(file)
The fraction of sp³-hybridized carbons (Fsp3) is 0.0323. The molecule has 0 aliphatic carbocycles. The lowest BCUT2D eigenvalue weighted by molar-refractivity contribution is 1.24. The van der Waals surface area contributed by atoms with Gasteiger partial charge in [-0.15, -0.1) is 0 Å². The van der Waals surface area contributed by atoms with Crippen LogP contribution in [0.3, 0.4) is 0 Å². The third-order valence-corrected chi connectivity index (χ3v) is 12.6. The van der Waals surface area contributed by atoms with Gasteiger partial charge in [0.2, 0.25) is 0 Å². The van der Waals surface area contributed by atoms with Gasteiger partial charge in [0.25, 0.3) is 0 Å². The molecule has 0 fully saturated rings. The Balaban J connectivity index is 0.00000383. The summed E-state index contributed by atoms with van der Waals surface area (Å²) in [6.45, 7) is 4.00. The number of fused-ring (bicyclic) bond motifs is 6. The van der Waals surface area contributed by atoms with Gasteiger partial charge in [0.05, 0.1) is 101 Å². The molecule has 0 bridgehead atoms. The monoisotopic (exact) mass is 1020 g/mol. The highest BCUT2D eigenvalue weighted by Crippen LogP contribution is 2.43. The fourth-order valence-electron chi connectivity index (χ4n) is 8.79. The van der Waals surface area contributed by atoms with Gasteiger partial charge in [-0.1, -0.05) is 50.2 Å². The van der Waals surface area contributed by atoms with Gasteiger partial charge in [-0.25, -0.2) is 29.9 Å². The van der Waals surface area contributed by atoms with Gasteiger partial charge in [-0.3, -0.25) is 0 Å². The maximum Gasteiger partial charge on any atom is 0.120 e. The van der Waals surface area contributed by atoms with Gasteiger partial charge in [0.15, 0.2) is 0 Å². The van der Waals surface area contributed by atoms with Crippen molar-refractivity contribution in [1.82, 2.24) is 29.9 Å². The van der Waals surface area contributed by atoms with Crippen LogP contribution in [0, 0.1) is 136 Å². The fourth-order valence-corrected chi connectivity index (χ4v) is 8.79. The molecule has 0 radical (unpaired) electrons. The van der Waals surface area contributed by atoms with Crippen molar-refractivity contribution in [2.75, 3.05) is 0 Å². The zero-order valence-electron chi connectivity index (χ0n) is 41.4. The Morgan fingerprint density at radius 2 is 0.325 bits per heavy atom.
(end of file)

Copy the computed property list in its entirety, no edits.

The fraction of sp³-hybridized carbons (Fsp3) is 0.0323. The molecule has 0 aliphatic carbocycles. The lowest BCUT2D eigenvalue weighted by molar-refractivity contribution is 1.24. The van der Waals surface area contributed by atoms with Gasteiger partial charge in [-0.15, -0.1) is 0 Å². The van der Waals surface area contributed by atoms with Crippen LogP contribution in [0.3, 0.4) is 0 Å². The third-order valence-corrected chi connectivity index (χ3v) is 12.6. The van der Waals surface area contributed by atoms with Gasteiger partial charge in [0.2, 0.25) is 0 Å². The van der Waals surface area contributed by atoms with Gasteiger partial charge in [0.25, 0.3) is 0 Å². The molecule has 0 fully saturated rings. The Balaban J connectivity index is 0.00000383. The summed E-state index contributed by atoms with van der Waals surface area (Å²) in [6.45, 7) is 4.00. The number of fused-ring (bicyclic) bond motifs is 6. The van der Waals surface area contributed by atoms with Gasteiger partial charge in [0.05, 0.1) is 101 Å². The molecule has 0 bridgehead atoms. The monoisotopic (exact) mass is 1020 g/mol. The highest BCUT2D eigenvalue weighted by Crippen LogP contribution is 2.43. The fourth-order valence-electron chi connectivity index (χ4n) is 8.79. The van der Waals surface area contributed by atoms with Gasteiger partial charge in [-0.1, -0.05) is 50.2 Å². The van der Waals surface area contributed by atoms with Gasteiger partial charge in [-0.25, -0.2) is 29.9 Å². The van der Waals surface area contributed by atoms with Gasteiger partial charge in [-0.3, -0.25) is 0 Å². The maximum Gasteiger partial charge on any atom is 0.120 e. The van der Waals surface area contributed by atoms with Gasteiger partial charge in [0.15, 0.2) is 0 Å². The van der Waals surface area contributed by atoms with Crippen molar-refractivity contribution in [1.82, 2.24) is 29.9 Å². The van der Waals surface area contributed by atoms with Crippen LogP contribution in [0, 0.1) is 136 Å². The fourth-order valence-corrected chi connectivity index (χ4v) is 8.79. The molecule has 0 radical (unpaired) electrons. The van der Waals surface area contributed by atoms with Crippen molar-refractivity contribution in [2.75, 3.05) is 0 Å². The zero-order valence-electron chi connectivity index (χ0n) is 41.4. The Morgan fingerprint density at radius 2 is 0.325 bits per heavy atom.